UC Davis Researcher Designs Anti-Solar Panels. Here's How It Works—At Night

February 25, 2020

House sitting amongst trees with solar panels on the roof

My partner and I just finished installing solar panels onto our house a few months ago. When we moved to Colorado and got a house, we saw a good majority of our neighbors with solar panels on their roofs. I’ve always wanted to choose solar or some other form of clean energy for my home. So I was so excited when I came across a promotion at the 2019 VegFest in Denver! We’ve had solar panels for about three months now, and I’m loving it. Our house gets full sun exposure all day, so we really get a good amount of solar energy. If our panels generate more energy than our house can use, it flows back into the city grid, and other people get to benefit from the clean power. If we consistently create too much power than the city credits us back at the end of the year. 

The only downside we’re experiencing is that our solar panels create so much power during the day, and we’re not at home using any of it during the day. So it’s constantly just flowing into the city’s power grid since we’re not at home to use it. However, we use most of our electricity during the night. If we had a battery we could store the power our panels generate during the day and use it at night. However, batteries are expensive. A researcher at UC Davis has tackled this problem head-on and is testing out “anti-solar” panels. These panels would generate energy at night, making expensive batteries a thing of the past. 

Jeremy Munday, a professor of electrical and computer engineering at the University of California- Davis, has been building panels that can continue working past dusk. His research was recently published over at ACS Publications. Although he’s still in the prototype stage, the panels are working. Regular solar panels work by being cold sheets that point up at a very hot object, the sun, and converting the heat into energy. Munday’s “anti-solar” panels work in reverse by heating up and pointing at the cool night sky. This heat would emit infrared light, which would generate an electric current between the panels and the sky. “The current and voltage go in the opposite direction, but you still generate power,” Munday explains.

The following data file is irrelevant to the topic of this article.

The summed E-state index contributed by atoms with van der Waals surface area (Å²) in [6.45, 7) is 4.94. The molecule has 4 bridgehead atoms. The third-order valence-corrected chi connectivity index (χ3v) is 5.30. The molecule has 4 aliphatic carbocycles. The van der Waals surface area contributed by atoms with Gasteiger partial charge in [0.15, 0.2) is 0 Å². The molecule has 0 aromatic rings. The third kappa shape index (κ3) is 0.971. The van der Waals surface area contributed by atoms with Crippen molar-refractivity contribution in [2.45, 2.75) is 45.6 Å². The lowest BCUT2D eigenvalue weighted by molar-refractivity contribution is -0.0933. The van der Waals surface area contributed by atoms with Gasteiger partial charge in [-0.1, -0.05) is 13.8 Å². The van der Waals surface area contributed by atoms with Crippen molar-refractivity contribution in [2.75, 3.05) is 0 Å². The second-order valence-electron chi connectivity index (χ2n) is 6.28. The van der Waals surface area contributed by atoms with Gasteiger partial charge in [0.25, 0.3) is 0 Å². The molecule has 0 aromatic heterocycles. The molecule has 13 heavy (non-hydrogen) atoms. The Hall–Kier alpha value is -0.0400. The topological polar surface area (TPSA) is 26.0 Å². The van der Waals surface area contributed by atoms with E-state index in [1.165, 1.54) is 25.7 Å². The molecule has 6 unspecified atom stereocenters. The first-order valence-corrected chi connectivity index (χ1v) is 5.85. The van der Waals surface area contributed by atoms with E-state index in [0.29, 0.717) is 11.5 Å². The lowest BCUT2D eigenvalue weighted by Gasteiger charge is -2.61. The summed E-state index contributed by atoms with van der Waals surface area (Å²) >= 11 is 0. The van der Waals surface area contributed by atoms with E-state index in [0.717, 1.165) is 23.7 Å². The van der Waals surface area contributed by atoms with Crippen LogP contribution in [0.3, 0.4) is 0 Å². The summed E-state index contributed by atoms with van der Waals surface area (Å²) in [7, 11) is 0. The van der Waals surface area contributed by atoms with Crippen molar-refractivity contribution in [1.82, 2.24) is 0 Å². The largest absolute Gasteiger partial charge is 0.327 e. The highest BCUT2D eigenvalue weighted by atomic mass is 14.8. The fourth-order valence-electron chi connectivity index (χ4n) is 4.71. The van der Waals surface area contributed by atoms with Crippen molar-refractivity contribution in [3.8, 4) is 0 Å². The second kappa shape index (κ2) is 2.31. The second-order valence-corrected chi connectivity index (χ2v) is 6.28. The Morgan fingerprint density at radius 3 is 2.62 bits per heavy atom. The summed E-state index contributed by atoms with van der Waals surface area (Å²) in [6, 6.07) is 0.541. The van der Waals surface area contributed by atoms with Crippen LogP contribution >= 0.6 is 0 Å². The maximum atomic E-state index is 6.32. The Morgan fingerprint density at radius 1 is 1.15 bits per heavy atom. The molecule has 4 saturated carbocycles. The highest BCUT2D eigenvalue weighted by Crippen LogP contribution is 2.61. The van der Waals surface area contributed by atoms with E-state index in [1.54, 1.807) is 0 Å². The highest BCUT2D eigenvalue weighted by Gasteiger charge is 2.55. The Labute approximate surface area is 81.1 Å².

What is important to keep in mind as this technology spreads is the source of the heat. Munday is hoping that his panels would use waste heat from factories. However, if Munday’s invention catches on, it easy to see how companies would instead just use fossil fuels to heat up the panels rather than reusing heat due to the possible complications that could arise from trying to source the heat back to the residential areas. If the technology is used with the intended set-up, this will create carbon neutrality for the industrial sector. 

At this time, Munday is still working on perfecting his panels. Although the physics is the same and the panels are in fact generating power, Munday’s anti-solar panels are only producing 50 watts of energy per square meter. This is only a fourth of what regular solar panels generate for the same area.  This means at the current state of the panels, you would need to install four times as many on your roof which is not always feasible depending on the size of the house and the access to the open sky. This is extremely exciting research that has the potential to help in areas that have prolonged periods of dark skies, such as Alaska, and all over the world during the winter months. The anti-solar panels would allow for clean alternate energy all year round, no matter where in the world you are.

Also by Iga: Giant Air Filter Tower In China Is Working—But Is It Enough?

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Photo: Vivint Solar on Unsplash

Iga is a freelance writer based in Colorado, but originally from Poland. She follows the vegan, sustainability and zero-waste movements while trying to live a practical lifestyle! When she’s not writing she likes to practice yoga, read, play with her dogs and just be outside in nature. You can find more of her work at her website www.igashmiga.com.


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